07/16/13

Insects and other foods the trout
should be eating:
Hatching:
1.     Cream Cahills
2.     Cinnamon Caddis
3.     Slate Drakes
4.     Little Green Stoneflies
Most available - Other types of food:
5.     Sculpin, Minnows (Streamers)
6.      Inch Worms
7.     Grasshoppers
8.     Ants
9.     Beetles






Fly Fishing Strategies - Which Flies To Use - Coming Week
We are finally experiencing a change in the aquatic insect hatches. The higher, colder
than normal water temperatures of the past few months have delayed most of the hatches.
About a month or so ago, everything seemed to be catching up to normal and then we
experienced cooler than normal temperatures for a solid month. The last part of June and
first half of July have been more like a spring month than a summer month in that regard.

We will hit a low point in hatches for a couple of weeks and then August will bring about a
few more hatches, but only a few. Later on in  the middle to the end of August we will have
another round of Little Yellow Stonefly hatches (different species from those of Spring),
some species of the Eastern Blue Winged Olives, Mahogany Duns, Needle Stoneflies and
some others yet to hatch.

Right now, Slate Drakes and Cream Cahills are the two main hatches we should see.
Always keep an open mind about terrestrial imitations, especially when we get some
strong winds from thunderstorms. There may still be some Little Yellows, Light Cahills, and
even some Golden stoneflies around, but based on the higher, more normal
temperatures, I expect they will be very short lived if they do still exist.

Unless your fishing very early or very late in the day, I suggest you stay above the 2500
foot elevation level. As mentioned yesterday, there's still a good chance of rain and
thunderstorms each day starting Thursday and continuing through the weekend. The
streams could get high again, especially in isolated areas, but for now, I think we should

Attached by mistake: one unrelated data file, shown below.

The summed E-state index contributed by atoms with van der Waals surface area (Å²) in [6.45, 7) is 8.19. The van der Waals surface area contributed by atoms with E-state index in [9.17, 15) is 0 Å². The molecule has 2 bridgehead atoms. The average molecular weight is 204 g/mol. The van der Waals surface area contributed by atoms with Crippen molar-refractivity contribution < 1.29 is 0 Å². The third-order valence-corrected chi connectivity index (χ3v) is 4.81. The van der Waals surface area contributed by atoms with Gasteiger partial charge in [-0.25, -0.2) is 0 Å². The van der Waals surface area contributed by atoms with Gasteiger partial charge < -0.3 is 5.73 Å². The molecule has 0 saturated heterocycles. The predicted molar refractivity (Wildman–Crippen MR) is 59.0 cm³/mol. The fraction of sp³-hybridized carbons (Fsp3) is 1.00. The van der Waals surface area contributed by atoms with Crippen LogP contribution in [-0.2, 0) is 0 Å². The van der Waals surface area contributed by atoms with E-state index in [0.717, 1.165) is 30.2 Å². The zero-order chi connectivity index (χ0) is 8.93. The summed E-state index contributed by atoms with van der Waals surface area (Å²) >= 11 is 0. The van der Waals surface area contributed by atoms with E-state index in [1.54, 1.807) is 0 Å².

plan to go with the current situation and plan on things remaining good in the future. Right
now conditions are excellent and you should be able to catch large numbers of trout,
especially if your willing to fish a nymph and not go into a total dry fly mode.

The strategy for fly fishing this coming week will vary greatly depending on the type of
water you choose to fish. By that I mean mostly small brook trout streams or the larger
middle elevation streams.

Unless your fishing a high elevation small brook trout stream, start out in the morning
using a Slate Drake nymph. The reason for that is there are more of these large swimming
nymphs than clingers or crawlers. Continue to fish the Slate Drake nymph until you see
something hatching. Most likely that would be Cream Cahills but possibly Slate Drakes.
Keep in mind the Slate Drake duns are almost never on the water. Slate Drake nymphs
crawl out of the water to hatch. If you see any Slate Drake duns, you should continue to
fish the Slate Drake nymph imitation.

Later in the afternoon, near sunset, you may want to fish an imitation of the Slate Drake
spinner but only if you see them depositing eggs on the water.

If and when you see any Cream Cahills begin to hatch, switch to an emerger or dun
pattern of it. Let me also point out there are a few odd and end caddisfliies - Cinnamon
Sedges, Green Sedges, Little Short Horned Sedges, Little Brown Caddis, Little Sisters and
others that may show up in small quantities in isolated areas. They are usually not very
significant and that is why I'm ignoring them.

The dry fly action may continue until very late in the day, even after the hatch has ended
because the trout may continue to look for food on the surface. If it subsides, switch to a
Little Green Stonefly nymph. If you see any of the adult stoneflies during the day, chances
are they will begin to lay their eggs late in the day. Fish the nymph until you start seeing
stoneflies depositing their eggs on the surface of the water. The Little Greens will not
begin to emerge (crawl out of the water to hatch) until very late in the day.

Late in the day, after the dry fly activity slows down, you should also keep an eye out for
a spinner fall. Most likely that would be Cream Cahills but there may still be a few spinners
of other species around.
Copyright 2013 James Marsh
New Schedule of Daily
Articles
Mondays: Weather and Stream
Conditions Forecast - Coming Week
Tuesdays: Fly Fishing Strategies -
Which Flies To Use - Coming Week
Wednesday: Fishing Tales
Thursday: Smoky Mountains Fishing
Report
Friday: Getting Started
Saturday: Fly Fishing School
Sunday: This Week's Featured Trout
Food
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